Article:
Most RAID devices were designed and built for data reliability. RAID stands for Redundant Array of Independent Disks (or originally, Inexpensive Disks). The technology, which was developed at the University of California, Berkeley, allows enough redundancy of the data that if one hard drive in the system fails, the information it contained can be reconstructed from the remaining hard drives.
RAID 5 devices not only offer this redundant data reliability, they spread or stripe the data in such a way that it can be read and used faster. In terms of hard drive technology, they offer greater speed and greater resistance to data loss.
But they have their limits. After one drive fails, the machine can keep limping along, running in a degraded state as it reconstructs the failed drive’s data by logical analysis of the remaining drives. But unless someone notices this and acts, this situation can persist until a second drive fails and brings everything to a halt.
Suddenly, since none of the data is accessible, there’s cause for panic. In the desperate efforts that ensue, a new hard drive may be inserted into the device, a remaining drive could be reformatted, or all the hard drives might be taken out of the device and put back in the wrong order. Meanwhile, a whole organization’s most important data is inaccessible. It’s a horrible situation.
If you have just experienced failure of your RAID 5 device, here is some useful advice, provided you act in a timely manner.
Listen to Douglas Adams: Don’t Panic
First, if your data is not accessible, you should never rebuild the array; this will not repair anything. It will take the current state of affairs and make it permanent. Another common mistake is to force drives back online after an observation that only one of three drives or two of four drives are up. The RAID controller took these drives offline for a reason. They’re probably failed drives. When you force these drives online, data on the healthy drives likely will be corrupted. Worse, file system repair utilities will start seeing this mess and will start “repairing” all recent data. The effect is that the most critical data on the healthy drives will be gone.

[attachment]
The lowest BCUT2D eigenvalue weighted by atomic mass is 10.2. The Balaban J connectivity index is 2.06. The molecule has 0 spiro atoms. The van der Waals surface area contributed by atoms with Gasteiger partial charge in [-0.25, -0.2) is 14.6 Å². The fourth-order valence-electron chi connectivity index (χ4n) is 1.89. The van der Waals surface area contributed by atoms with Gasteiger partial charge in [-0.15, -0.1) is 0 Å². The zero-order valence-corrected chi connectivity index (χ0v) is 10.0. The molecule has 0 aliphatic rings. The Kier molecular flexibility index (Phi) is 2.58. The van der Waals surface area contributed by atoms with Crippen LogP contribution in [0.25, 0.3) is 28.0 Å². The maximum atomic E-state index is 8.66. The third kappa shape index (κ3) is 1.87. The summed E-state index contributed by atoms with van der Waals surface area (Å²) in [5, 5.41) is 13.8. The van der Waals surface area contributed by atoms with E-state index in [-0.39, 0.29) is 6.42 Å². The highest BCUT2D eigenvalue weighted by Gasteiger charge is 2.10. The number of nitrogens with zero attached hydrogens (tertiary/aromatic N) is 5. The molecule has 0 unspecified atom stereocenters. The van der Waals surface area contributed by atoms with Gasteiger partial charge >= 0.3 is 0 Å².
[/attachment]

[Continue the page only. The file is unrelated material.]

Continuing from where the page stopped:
The best thing to do when your RAID 5 fails is to step back, consider the value of the data and what its permanent loss would mean, and call a recovery lab.
At Gillware, engineers and computer scientists have pioneered techniques for RAID recovery cases. Successful RAID 5 recoveries depend on reassembling the logical structure of the file system, which is necessary to get meaningful data back from a failed RAID device.
After addressing any mechanical issues, such as damaged read/write heads, we create full binary copies of all the drives in the system. We look at each drive independently with a binary hex editor, which shows where the 1’s and 0’s are, to determine how the data was being divided or striped among the drives and in what order. Each RAID controller is different, and it’s a logic puzzle to determine how the data was being handled and what the file structure was before the system failed.
It is crucial to determine which drive failed first. As mentioned earlier, RAID systems depend on a logic calculation to store their redundant data. It’s called an “exclusive or” binary operator. You might intuitively expect that if you had four disks full of data that you’d need another four disks to have a redundant copy. But the “exclusive or” binary operator is a clever way to allow four disks to have their data redundantly stored on one disk. To reconstruct data using this operator, it’s necessary to understand in what order the disks failed and exactly how data was being written to them.
Only after all this analysis, including a correct diagnosis on the drive failure order, may data recovery experts begin to write the code that will rebuild this data system. They then test their hypothesis by checking the integrity of a large recent file and proceed to reassemble all the pieces in the puzzle into one contiguous physical volume.
RAID 5 systems have a lot of appeal: speed, reliability and ease of use. Many organizations trust them to hold up the entire network’s data without employing an automatic remote backup system. That puts a great deal of faith in the idea that your RAID 5 device will never fail. If it does, don’t let panic complicate matters – there is good reason to hope for a successful RAID 5 data recovery with the right help.